Poultices

February 22nd, 2020

A Bread and Milk Poultice. — Put a tablespoonful of the crumbs of stale bread into a gill of milk, and give the whole one boil up. Or, take stale bread-crumbs, pour over them boiling water and boil till soft, stirring well; take from the fire and gradually stir in a little glycerine or sweet oil, so as to render the poultice pliable when applied.

A Hop Poultice. — Boil one handful of dried hops in half a pint of water, until the half pint is reduced to a gill, then stir into it enough Indian meal to thicken it.

A Mustard Poultice. — Into one gill of boiling water stir one tablespoonful of Indian meal; spread the paste thus made upon a cloth, and spread over the paste one teaspoonful of mustard flour. If you wish a mild poultice, use a teaspoonful of mustard as it is prepared for the table, instead of the mustard flour. Equal parts of ground mustard and flour made into a paste with warm water, and spread between two pieces of muslin, form the indispensable mustard plaster.

A Ginger Poultice. — This is made like a mustard poultice, using ground ginger instead of mustard. A little vinegar is sometimes added to each of these poultices.

A Stramonium Poultice. — Stir one tablespoonful of Indian meal into a gill of boiling water, and add one tablespoonful of bruised stramonium seeds.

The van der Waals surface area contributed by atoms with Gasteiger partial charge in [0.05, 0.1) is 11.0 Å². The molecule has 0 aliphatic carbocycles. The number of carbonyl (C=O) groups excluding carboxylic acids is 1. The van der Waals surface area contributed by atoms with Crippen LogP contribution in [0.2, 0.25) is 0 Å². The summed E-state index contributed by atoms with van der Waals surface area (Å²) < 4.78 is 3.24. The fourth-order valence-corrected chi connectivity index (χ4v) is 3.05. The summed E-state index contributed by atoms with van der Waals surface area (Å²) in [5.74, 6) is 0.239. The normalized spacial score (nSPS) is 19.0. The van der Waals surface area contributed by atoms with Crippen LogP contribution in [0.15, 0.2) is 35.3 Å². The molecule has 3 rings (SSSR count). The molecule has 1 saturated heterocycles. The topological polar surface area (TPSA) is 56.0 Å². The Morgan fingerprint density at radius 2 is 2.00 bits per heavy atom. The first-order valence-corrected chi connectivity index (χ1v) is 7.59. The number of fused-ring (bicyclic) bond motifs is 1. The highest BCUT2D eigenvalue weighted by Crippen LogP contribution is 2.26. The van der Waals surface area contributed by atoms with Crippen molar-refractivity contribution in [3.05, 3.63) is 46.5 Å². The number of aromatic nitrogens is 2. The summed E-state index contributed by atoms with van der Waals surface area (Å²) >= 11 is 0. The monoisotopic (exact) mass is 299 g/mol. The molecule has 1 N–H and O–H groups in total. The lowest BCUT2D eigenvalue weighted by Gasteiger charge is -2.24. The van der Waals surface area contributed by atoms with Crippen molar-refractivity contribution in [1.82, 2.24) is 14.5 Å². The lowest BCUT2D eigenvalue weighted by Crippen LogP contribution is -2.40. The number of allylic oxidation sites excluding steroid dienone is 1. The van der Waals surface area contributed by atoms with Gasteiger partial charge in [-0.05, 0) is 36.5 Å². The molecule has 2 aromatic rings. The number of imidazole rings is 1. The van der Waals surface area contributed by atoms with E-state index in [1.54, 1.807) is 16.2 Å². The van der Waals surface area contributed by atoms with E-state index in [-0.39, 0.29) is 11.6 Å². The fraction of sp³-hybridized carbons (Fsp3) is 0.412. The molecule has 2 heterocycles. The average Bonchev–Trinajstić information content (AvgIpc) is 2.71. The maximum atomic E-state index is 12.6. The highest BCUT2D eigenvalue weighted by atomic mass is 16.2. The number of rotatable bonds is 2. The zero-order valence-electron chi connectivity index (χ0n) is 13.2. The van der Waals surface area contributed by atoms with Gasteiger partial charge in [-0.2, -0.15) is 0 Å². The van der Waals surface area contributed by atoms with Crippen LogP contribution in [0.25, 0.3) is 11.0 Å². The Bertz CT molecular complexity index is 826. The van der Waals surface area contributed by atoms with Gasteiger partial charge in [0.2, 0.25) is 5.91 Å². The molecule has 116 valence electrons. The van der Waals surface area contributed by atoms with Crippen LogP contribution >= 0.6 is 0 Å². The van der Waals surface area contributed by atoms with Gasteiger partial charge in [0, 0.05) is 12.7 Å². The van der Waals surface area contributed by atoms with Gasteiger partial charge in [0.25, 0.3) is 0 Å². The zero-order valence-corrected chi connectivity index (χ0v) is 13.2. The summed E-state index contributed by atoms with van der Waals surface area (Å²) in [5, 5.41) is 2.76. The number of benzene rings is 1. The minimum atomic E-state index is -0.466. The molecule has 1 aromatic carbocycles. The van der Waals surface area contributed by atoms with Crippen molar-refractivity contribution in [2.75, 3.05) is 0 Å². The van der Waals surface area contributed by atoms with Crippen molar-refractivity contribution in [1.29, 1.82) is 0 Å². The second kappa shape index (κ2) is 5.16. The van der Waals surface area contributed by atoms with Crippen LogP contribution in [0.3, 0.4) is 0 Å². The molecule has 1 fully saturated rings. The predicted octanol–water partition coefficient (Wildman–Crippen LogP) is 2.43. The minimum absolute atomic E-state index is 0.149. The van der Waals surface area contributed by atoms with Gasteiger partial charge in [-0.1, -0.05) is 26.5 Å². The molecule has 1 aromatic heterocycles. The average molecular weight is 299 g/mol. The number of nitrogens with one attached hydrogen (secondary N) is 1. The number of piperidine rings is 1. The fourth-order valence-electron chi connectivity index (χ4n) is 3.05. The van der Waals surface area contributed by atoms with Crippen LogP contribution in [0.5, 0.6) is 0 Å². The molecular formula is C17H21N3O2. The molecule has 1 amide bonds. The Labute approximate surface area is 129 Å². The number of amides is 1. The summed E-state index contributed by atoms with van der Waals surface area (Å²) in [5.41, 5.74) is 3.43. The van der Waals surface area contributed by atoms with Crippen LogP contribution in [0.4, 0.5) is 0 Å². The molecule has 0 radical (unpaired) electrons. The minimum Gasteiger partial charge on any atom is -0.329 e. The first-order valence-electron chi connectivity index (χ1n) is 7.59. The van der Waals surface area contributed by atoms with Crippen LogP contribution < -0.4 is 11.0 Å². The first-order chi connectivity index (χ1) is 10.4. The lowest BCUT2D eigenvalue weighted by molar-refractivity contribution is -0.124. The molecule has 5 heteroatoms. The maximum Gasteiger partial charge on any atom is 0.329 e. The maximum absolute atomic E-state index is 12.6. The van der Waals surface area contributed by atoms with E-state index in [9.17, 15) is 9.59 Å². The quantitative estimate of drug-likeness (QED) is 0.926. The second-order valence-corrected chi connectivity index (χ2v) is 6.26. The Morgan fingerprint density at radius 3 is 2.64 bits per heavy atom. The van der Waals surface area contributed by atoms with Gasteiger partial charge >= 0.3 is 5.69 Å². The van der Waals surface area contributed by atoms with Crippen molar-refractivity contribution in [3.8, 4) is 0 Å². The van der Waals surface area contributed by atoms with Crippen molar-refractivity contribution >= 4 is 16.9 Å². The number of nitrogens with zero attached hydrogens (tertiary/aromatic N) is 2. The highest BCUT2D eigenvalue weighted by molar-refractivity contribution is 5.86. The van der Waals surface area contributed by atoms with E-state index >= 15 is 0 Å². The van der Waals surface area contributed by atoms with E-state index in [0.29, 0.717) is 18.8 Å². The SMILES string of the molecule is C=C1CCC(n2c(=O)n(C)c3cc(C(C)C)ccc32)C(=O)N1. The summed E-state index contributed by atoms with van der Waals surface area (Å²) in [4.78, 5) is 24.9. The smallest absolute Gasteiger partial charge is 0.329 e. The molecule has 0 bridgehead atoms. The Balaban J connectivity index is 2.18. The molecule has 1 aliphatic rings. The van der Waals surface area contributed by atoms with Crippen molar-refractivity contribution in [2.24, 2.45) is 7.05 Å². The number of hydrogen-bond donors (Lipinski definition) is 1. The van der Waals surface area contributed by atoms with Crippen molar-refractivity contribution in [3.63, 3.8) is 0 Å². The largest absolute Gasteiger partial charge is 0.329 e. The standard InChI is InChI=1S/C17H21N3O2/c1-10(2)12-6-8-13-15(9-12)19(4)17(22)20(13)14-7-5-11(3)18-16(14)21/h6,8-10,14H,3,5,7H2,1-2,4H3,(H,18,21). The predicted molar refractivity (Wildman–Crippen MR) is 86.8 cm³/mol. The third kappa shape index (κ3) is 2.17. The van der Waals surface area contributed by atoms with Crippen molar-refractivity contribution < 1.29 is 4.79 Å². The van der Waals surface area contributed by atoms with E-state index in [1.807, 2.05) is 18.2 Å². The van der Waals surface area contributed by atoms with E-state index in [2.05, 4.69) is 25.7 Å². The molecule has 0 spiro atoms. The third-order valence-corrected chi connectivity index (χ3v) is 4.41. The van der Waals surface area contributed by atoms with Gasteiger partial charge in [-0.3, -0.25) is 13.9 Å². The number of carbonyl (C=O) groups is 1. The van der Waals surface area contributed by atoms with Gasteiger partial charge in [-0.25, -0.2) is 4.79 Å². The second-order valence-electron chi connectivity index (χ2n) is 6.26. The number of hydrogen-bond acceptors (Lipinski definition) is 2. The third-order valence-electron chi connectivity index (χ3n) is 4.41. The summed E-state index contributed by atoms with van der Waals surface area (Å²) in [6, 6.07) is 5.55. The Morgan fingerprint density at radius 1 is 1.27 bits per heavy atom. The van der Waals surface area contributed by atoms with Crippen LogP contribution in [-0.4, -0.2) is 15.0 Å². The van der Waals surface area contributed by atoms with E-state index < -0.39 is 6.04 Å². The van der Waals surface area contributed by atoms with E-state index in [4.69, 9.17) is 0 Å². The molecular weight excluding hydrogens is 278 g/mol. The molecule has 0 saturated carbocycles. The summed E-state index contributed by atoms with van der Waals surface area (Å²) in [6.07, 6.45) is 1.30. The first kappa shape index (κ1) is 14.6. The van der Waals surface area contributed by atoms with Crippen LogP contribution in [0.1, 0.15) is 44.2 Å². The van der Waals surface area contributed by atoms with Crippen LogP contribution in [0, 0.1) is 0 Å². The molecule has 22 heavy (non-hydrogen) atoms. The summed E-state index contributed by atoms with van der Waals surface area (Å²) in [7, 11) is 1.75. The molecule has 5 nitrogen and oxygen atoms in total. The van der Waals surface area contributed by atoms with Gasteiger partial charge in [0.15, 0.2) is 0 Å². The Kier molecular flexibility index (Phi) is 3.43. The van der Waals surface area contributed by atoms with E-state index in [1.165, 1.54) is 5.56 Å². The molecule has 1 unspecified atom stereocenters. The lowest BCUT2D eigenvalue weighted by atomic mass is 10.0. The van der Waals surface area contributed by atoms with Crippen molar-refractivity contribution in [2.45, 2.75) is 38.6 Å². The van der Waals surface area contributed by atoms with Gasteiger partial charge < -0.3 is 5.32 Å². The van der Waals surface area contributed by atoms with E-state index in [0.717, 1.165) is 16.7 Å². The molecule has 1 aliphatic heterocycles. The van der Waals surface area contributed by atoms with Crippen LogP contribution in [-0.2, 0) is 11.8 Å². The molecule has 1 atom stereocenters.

Wormwood and Arnica are sometimes applied in poultices. Steep the herbs in half a pint of cold water, and when all their virtue is extracted stir in a little bran or rye-meal to thicken the liquid; the herbs must not be removed from the liquid. This is a useful application for sprains and bruises.

Linseed Poultice. — Take four ounces of powdered linseed, and gradually sprinkle it into a half pint of hot water.

Source: The Canadian Family Cookbook, Grace E. Denison

A Hop Poultice

July 3rd, 2016

Boil one handful of dried hops in half a pint of water, until the half pint is reduced to a gill, then stir into it enough Indian meal to thicken it.

Source: The White House Cookbook, F.L. Gillette

Painful Menstruation, a Home Remedy for

March 21st, 2015

“Let the patient take an active cathartic; then when put to bed let a half cup of hop tea be given; and a douche of one quart of hot water into which ten drops of laudanum have been dropped, be injected.” A cathartic is not necessary in all cases. If the bowels have been moving freely do not take one. The douche will give great relief providing the woman can take one while menstruating. Some women can and some cannot.

Source: Mother’s Remedies: Over One Thousand Tried and Tested Remidies from Mothers of the United States and Canada, T. J. Ritter